The operator of Genkai nuclear power plant in western Japan says it plans to complete a required anti-terror facility within the deadline set by the country's nuclear regulator.
The Nuclear Regulation Authority has been pushing nuclear plant operators to meet each specific deadline for equipping anti-terror facilities, otherwise their reactors will face suspension.
Japan's new regulation requires operators to build anti-terror facilities to deal with terror attacks such as one using an airplane. The facilities must be completed within five years from the date each reactor receives approval for an overall engineering plan.
No reactor in the country has yet finished the needed facilities.
The regulator decided in April, that it will in principle, order the halt of reactors' operation if operators failed to keep each specific deadline.
Kyushu Electric Power Company on Thursday submitted to the regulator a partial construction plan of an anti-terror facility at its Genkai No.3 reactor in Saga Prefecture. The reactor is already online.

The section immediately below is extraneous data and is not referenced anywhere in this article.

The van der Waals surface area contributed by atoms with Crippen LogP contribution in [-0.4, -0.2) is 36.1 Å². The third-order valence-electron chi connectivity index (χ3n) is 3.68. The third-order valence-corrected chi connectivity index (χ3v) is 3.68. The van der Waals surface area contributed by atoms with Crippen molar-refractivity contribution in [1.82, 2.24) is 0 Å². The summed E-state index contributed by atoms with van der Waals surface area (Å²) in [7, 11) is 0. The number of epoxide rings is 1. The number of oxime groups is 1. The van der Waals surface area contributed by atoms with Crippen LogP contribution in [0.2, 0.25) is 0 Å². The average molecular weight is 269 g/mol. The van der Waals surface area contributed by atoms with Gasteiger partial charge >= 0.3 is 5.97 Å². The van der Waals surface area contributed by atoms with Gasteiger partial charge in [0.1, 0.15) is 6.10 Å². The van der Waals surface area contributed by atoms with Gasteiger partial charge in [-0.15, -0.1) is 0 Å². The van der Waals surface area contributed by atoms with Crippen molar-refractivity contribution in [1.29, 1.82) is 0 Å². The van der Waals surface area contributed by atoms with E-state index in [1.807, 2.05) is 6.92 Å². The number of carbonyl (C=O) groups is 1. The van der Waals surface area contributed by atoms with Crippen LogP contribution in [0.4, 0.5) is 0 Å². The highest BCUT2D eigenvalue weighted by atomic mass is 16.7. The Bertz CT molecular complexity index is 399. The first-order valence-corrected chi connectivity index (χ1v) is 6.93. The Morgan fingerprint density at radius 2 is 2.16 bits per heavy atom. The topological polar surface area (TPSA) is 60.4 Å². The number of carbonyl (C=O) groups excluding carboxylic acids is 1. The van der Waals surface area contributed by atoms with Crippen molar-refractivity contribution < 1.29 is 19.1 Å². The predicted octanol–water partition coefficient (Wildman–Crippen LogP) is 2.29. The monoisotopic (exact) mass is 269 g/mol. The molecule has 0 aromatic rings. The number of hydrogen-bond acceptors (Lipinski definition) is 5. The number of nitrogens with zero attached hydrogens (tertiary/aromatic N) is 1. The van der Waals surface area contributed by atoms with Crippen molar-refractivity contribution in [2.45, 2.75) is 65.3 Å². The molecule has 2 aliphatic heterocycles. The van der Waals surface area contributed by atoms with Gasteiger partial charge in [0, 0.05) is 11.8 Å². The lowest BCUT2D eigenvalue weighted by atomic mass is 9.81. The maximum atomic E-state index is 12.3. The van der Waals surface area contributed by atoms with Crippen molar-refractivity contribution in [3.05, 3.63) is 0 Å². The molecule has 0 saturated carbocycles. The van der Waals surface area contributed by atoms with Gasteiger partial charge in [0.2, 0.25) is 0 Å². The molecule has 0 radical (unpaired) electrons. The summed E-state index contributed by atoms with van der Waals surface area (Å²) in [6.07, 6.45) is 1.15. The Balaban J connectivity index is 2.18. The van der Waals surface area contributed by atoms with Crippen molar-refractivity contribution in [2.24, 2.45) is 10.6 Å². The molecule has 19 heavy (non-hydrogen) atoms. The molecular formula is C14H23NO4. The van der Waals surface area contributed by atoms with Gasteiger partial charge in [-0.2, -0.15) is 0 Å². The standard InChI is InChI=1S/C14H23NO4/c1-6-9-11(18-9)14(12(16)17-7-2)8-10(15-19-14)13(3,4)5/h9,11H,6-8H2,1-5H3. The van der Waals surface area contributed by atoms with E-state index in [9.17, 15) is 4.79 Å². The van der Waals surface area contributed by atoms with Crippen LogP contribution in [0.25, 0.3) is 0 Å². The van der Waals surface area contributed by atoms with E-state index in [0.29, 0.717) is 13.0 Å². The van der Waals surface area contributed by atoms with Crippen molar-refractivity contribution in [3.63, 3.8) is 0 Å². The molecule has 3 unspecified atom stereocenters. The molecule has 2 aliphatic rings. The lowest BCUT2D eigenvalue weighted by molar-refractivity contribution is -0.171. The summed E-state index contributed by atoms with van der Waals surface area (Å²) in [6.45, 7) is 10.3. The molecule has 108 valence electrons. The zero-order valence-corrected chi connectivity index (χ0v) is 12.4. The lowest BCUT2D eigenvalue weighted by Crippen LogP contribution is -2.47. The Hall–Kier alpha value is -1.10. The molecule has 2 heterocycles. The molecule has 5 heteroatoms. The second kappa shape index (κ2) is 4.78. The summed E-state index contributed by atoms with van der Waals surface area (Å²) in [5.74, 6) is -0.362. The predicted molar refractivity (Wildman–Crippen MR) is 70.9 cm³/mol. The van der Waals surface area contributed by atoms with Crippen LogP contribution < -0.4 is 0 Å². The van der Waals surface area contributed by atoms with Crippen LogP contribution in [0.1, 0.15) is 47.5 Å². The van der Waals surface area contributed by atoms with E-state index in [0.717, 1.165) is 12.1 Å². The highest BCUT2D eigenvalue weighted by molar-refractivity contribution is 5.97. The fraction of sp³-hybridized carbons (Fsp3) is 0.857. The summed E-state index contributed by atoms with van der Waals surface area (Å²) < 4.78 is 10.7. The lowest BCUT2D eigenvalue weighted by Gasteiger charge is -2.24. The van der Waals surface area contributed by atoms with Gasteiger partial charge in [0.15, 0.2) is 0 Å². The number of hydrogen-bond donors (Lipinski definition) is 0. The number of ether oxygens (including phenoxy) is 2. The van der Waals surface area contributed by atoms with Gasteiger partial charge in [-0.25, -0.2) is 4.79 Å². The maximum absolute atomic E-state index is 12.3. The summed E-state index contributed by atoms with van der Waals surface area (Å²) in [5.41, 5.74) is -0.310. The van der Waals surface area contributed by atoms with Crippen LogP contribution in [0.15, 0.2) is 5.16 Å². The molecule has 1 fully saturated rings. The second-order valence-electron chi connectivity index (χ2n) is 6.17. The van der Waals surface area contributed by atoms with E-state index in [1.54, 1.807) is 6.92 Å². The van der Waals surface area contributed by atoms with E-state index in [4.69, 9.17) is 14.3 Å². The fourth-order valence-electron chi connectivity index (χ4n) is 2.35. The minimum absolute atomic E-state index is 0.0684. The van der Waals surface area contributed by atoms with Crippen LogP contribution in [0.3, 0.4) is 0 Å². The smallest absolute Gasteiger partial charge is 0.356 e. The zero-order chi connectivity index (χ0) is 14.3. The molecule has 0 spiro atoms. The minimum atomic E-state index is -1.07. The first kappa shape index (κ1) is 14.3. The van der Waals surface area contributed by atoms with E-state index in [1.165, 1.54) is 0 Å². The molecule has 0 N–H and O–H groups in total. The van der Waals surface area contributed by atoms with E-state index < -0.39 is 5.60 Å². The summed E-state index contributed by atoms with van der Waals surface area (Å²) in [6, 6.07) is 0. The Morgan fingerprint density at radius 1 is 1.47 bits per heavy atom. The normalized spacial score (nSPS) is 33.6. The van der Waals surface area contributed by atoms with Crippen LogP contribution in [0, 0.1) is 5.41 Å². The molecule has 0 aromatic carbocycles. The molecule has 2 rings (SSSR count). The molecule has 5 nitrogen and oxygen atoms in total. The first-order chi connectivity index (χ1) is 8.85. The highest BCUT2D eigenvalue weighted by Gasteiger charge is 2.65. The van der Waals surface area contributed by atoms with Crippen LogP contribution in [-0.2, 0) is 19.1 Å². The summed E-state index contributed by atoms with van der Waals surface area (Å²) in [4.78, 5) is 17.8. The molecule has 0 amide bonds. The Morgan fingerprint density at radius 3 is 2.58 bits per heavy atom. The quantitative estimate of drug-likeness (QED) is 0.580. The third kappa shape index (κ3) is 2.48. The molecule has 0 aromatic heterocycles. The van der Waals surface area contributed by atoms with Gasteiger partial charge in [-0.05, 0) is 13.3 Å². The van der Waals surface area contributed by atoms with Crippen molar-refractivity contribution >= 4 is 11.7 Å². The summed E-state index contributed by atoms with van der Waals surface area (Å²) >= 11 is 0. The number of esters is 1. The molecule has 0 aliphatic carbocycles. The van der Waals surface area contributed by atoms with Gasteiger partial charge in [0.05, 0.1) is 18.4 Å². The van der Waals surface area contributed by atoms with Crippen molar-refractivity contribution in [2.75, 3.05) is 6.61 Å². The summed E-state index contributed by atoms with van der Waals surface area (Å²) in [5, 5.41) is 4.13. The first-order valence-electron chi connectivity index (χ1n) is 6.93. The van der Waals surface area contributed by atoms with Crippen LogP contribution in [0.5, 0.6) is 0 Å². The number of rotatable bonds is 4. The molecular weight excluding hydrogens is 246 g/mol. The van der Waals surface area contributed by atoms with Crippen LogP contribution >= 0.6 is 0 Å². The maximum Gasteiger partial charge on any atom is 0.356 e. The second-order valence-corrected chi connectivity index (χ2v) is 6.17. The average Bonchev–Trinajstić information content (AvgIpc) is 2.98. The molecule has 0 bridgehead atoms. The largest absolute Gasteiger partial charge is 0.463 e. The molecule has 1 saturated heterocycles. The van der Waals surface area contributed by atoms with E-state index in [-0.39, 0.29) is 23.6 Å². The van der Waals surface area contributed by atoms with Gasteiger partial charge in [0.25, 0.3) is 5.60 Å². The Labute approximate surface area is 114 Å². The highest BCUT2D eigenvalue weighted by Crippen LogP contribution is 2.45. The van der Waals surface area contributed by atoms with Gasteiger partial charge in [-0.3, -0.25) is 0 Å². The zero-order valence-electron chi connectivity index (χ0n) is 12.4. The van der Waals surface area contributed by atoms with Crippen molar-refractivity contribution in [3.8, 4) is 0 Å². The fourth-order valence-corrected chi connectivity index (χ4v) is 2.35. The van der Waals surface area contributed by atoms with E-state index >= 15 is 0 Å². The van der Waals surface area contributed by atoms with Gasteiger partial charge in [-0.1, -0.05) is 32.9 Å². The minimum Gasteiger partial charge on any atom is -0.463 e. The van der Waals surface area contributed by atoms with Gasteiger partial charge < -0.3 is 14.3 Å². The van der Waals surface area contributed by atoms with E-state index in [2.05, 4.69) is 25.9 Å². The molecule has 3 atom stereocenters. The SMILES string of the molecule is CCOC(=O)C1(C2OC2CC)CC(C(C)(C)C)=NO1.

The utility pledged to launch the work as soon as it got approval from the regulator, and aims at completing it by the August 2022 deadline. The firm had been insisting that it would be difficult to meet the deadline.
As of April, operators of 13 reactors at seven nuclear power plants nationwide were saying they will not be able to keep the deadlines, or they cannot tell whether they will be able to make it. Genkai plant's No.3 reactor is the first case that made it clear that it plans to finish work by the stated target date.